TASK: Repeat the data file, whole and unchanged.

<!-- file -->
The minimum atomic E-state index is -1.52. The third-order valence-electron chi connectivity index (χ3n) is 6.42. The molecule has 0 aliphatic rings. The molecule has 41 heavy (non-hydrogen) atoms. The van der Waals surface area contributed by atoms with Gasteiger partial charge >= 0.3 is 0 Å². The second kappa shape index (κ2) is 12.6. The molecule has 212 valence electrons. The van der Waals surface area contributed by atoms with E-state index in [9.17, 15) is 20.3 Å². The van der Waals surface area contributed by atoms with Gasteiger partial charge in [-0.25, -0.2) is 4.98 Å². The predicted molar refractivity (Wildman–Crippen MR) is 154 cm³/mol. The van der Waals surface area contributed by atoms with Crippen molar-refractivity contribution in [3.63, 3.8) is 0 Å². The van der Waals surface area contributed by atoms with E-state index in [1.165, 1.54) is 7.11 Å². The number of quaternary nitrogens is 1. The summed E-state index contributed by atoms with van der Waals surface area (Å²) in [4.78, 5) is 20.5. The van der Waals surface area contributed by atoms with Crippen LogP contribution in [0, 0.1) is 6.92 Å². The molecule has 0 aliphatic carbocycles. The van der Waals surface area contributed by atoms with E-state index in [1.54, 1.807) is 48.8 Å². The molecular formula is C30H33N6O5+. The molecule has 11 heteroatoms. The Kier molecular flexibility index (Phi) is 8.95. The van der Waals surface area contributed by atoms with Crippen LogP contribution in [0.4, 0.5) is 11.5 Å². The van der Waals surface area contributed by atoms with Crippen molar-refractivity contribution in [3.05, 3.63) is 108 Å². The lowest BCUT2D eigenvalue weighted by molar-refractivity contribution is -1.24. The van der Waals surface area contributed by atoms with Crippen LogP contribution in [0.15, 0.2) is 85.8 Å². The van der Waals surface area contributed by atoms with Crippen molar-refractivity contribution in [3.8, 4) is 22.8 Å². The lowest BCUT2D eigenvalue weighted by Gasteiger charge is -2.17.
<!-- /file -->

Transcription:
The minimum atomic E-state index is -1.52. The third-order valence-electron chi connectivity index (χ3n) is 6.42. The molecule has 0 aliphatic rings. The molecule has 41 heavy (non-hydrogen) atoms. The van der Waals surface area contributed by atoms with Gasteiger partial charge >= 0.3 is 0 Å². The second kappa shape index (κ2) is 12.6. The molecule has 212 valence electrons. The van der Waals surface area contributed by atoms with E-state index in [9.17, 15) is 20.3 Å². The van der Waals surface area contributed by atoms with Gasteiger partial charge in [-0.25, -0.2) is 4.98 Å². The predicted molar refractivity (Wildman–Crippen MR) is 154 cm³/mol. The van der Waals surface area contributed by atoms with Crippen molar-refractivity contribution in [3.63, 3.8) is 0 Å². The van der Waals surface area contributed by atoms with E-state index in [1.165, 1.54) is 7.11 Å². The number of quaternary nitrogens is 1. The summed E-state index contributed by atoms with van der Waals surface area (Å²) in [4.78, 5) is 20.5. The van der Waals surface area contributed by atoms with Crippen LogP contribution in [0, 0.1) is 6.92 Å². The molecule has 0 aliphatic carbocycles. The van der Waals surface area contributed by atoms with E-state index in [1.54, 1.807) is 48.8 Å². The molecular formula is C30H33N6O5+. The molecule has 11 heteroatoms. The Kier molecular flexibility index (Phi) is 8.95. The van der Waals surface area contributed by atoms with Crippen LogP contribution in [0.4, 0.5) is 11.5 Å². The van der Waals surface area contributed by atoms with Crippen molar-refractivity contribution in [3.05, 3.63) is 108 Å². The lowest BCUT2D eigenvalue weighted by molar-refractivity contribution is -1.24. The van der Waals surface area contributed by atoms with Crippen LogP contribution in [0.15, 0.2) is 85.8 Å². The van der Waals surface area contributed by atoms with Crippen molar-refractivity contribution in [3.8, 4) is 22.8 Å². The lowest BCUT2D eigenvalue weighted by Gasteiger charge is -2.17.